“I was always a curious kid. I carried a screw driver with me everywhere – I would open machines just to see how they work and I was fascinated with planes and machines,” says Atamjeet Singh, the ‘paper man’.

Singh has an unusual skill – he can create machines out of paper. After he is done with his day job as asoftware engineer at an IT giant, he dons the avatar of a creator who spends hours in his room crafting various real-looking 3D models of bikes, ships, planes, warheads, rocket launchers and many such fascinating things – all just using paper and glue!

Atamjeet Singh with the Iron Man helmet.

Born to be a pilot, destined to be a Table Tennis player, happened to be a Textile Chemist, could have been a guitarist, but landed up being a software programmer, calling paper modelling as Singh’s hobby would be an understatement. He spends months with a small piece of paper and finally comes up with a model which will make your jaws drop. When you look at his models, your first reaction would definitely be disbelief after which you will eventually become awestruck and fall in love with his wonderful creations.

Singh created his first model in college, and ever since he has not looked back. He proudly flaunts over 30 models that he has crafted so far.

The small models take more time to finish as they require extra care and detailing.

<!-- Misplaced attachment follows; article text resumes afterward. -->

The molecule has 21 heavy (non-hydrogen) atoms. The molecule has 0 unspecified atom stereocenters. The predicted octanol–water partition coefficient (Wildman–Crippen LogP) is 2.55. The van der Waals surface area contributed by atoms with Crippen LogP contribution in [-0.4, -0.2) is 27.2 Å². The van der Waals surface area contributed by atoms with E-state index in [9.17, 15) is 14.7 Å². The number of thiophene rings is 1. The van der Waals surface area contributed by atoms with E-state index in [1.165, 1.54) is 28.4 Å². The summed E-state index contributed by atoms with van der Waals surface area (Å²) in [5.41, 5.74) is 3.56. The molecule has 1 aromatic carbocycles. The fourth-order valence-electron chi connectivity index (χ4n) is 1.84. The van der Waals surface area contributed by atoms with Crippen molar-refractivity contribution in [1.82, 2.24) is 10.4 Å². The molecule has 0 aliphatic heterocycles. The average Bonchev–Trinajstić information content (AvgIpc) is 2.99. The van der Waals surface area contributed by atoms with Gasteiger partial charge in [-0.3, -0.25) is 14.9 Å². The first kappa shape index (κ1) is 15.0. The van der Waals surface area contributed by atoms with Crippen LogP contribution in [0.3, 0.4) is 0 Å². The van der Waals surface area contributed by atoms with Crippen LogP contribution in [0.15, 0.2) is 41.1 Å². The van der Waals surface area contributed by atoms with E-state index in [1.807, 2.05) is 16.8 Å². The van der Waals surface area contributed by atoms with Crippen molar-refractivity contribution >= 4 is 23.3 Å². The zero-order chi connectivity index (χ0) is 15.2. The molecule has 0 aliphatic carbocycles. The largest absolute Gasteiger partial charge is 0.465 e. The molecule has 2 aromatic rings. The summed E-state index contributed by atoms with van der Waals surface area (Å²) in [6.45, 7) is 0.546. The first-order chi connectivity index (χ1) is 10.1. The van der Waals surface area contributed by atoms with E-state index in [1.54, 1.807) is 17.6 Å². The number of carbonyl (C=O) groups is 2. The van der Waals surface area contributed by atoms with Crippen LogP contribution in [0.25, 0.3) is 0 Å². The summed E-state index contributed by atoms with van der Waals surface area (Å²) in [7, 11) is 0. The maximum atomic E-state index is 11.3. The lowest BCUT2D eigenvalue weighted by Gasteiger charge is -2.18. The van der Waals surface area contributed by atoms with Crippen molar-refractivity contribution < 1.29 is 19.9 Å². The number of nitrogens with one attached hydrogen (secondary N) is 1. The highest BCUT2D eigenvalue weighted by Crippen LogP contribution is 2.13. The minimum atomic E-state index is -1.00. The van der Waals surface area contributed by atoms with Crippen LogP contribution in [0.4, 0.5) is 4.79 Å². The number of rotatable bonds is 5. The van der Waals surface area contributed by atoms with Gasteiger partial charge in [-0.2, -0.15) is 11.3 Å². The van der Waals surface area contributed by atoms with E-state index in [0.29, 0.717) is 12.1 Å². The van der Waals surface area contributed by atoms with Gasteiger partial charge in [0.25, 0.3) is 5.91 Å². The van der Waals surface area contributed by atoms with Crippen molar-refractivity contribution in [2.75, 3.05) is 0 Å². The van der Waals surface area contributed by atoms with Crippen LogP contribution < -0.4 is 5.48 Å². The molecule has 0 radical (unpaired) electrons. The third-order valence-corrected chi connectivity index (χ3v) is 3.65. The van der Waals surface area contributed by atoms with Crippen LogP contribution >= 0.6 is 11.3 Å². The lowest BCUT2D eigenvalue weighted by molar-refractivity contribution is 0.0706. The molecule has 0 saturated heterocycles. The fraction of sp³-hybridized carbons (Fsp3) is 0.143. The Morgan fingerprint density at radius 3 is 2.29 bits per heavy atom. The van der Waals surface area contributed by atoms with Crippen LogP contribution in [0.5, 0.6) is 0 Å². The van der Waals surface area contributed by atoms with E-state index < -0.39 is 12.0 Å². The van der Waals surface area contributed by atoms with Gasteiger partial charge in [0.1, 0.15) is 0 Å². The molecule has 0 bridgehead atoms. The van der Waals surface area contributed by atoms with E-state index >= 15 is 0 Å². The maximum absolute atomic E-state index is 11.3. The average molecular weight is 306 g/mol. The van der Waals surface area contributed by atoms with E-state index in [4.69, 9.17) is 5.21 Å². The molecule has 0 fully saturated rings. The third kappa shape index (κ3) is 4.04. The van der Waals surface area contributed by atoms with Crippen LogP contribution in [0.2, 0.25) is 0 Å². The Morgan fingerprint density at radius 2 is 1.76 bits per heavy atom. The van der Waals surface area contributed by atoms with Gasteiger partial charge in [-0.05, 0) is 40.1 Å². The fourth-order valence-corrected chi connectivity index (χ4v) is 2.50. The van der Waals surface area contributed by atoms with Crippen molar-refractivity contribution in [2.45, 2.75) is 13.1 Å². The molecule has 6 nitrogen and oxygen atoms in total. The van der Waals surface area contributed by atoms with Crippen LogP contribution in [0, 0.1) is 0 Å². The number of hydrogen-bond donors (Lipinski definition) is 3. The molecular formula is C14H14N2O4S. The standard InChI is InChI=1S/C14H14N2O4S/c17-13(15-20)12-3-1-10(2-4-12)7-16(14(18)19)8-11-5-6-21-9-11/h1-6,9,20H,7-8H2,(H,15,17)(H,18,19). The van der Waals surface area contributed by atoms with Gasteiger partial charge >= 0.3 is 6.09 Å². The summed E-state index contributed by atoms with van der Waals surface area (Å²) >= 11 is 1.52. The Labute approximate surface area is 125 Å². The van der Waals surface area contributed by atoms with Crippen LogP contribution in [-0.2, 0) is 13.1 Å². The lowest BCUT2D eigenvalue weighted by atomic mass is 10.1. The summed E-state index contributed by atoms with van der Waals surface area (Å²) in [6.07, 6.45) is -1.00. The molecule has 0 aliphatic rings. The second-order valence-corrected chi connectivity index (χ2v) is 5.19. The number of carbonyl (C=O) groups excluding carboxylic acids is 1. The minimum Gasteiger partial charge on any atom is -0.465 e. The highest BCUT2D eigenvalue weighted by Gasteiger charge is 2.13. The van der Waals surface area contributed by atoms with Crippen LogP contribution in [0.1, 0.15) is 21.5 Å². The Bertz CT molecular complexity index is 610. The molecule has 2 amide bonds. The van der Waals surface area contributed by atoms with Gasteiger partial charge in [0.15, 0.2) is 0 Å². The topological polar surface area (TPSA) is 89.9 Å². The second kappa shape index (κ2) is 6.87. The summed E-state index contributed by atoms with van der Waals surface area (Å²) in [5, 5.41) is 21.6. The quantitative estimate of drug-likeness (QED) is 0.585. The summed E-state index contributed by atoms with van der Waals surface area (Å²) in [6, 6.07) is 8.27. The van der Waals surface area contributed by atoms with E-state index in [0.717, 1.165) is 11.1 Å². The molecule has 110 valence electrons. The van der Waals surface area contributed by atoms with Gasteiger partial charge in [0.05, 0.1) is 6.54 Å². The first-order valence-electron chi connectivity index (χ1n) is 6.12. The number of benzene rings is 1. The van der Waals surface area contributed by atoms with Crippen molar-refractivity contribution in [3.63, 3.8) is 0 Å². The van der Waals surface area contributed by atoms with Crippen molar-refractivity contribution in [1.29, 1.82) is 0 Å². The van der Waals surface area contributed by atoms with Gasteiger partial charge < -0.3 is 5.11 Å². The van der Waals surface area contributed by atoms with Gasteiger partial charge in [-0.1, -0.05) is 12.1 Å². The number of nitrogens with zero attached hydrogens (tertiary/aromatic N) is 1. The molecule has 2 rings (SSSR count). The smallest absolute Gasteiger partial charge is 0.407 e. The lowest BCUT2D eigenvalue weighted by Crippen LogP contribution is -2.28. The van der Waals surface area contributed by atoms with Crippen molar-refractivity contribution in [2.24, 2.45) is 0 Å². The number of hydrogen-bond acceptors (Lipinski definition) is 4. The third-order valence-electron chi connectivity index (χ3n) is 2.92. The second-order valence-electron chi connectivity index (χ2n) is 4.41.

The start

“Geometry and 3D mathematics came very easy to me. When teachers were not around, I would go and teach students on my fundas,” Singh says. He learnt Engineering Design in college days and picked it up really fast.

Born and brought up in Amritsar, Punjab, Singh knew where his interest lay but there was no one to push the button and make him realize the wonders he could do. And, one fine day during his first year of engineering, Singh went to the college library and started reading a book on airplanes just out of curiosity.

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It had sketches of planes used in World War 2. Having always been fascinated by planes, he took photographs of the airplane pictures from the book and thought of creating their models.

He made different parts – the cones, cylinders, etc – to assemble each part later on. It took him 30 days to prepare the different parts and to his surprise, the parts fit perfectly at first go. And finally a four feet long and three feet wide plane was ready. “I call it an engineering accident,” Singh says. He painted 6-8 layers of metal paint on it to make it look as real as possible.

He manages his hobby with a full time job.

This was his first success, and since then he has been surprising the world through his extraordinary art. He later took his art to his work place, spending extra hours in office after work to create amazing models.

“I can’t thank Accenture enough for letting me bring my passion to work. Almost every day after work, I would take out my box of paper and glue and start making these models. It felt great that my team is so understanding. Also, I got some extra attention from my peers,” he grins. With support from his office colleagues, he managed to make his first bike in three to four months.